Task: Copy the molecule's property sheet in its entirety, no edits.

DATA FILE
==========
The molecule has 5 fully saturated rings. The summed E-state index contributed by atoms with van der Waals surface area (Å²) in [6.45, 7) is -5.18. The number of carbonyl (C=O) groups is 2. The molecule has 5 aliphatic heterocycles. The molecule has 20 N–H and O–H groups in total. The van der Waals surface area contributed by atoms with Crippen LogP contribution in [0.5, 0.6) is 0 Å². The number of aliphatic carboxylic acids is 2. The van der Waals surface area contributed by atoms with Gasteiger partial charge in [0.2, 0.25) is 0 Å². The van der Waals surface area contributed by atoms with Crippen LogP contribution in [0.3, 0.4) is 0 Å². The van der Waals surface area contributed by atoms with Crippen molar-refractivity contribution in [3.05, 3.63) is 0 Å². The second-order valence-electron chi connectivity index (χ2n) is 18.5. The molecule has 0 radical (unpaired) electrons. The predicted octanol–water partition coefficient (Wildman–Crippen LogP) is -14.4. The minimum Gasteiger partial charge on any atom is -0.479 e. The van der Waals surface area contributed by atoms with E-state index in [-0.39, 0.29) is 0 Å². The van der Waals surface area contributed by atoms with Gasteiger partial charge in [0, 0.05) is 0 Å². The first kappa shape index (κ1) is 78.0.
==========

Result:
The molecule has 5 fully saturated rings. The summed E-state index contributed by atoms with van der Waals surface area (Å²) in [6.45, 7) is -5.18. The number of carbonyl (C=O) groups is 2. The molecule has 5 aliphatic heterocycles. The molecule has 20 N–H and O–H groups in total. The van der Waals surface area contributed by atoms with Crippen LogP contribution in [0.5, 0.6) is 0 Å². The number of aliphatic carboxylic acids is 2. The van der Waals surface area contributed by atoms with Gasteiger partial charge in [0.2, 0.25) is 0 Å². The van der Waals surface area contributed by atoms with Crippen LogP contribution in [0.3, 0.4) is 0 Å². The van der Waals surface area contributed by atoms with Crippen molar-refractivity contribution in [3.05, 3.63) is 0 Å². The second-order valence-electron chi connectivity index (χ2n) is 18.5. The molecule has 0 radical (unpaired) electrons. The predicted octanol–water partition coefficient (Wildman–Crippen LogP) is -14.4. The minimum Gasteiger partial charge on any atom is -0.479 e. The van der Waals surface area contributed by atoms with E-state index in [-0.39, 0.29) is 0 Å². The van der Waals surface area contributed by atoms with Gasteiger partial charge in [0, 0.05) is 0 Å². The first kappa shape index (κ1) is 78.0.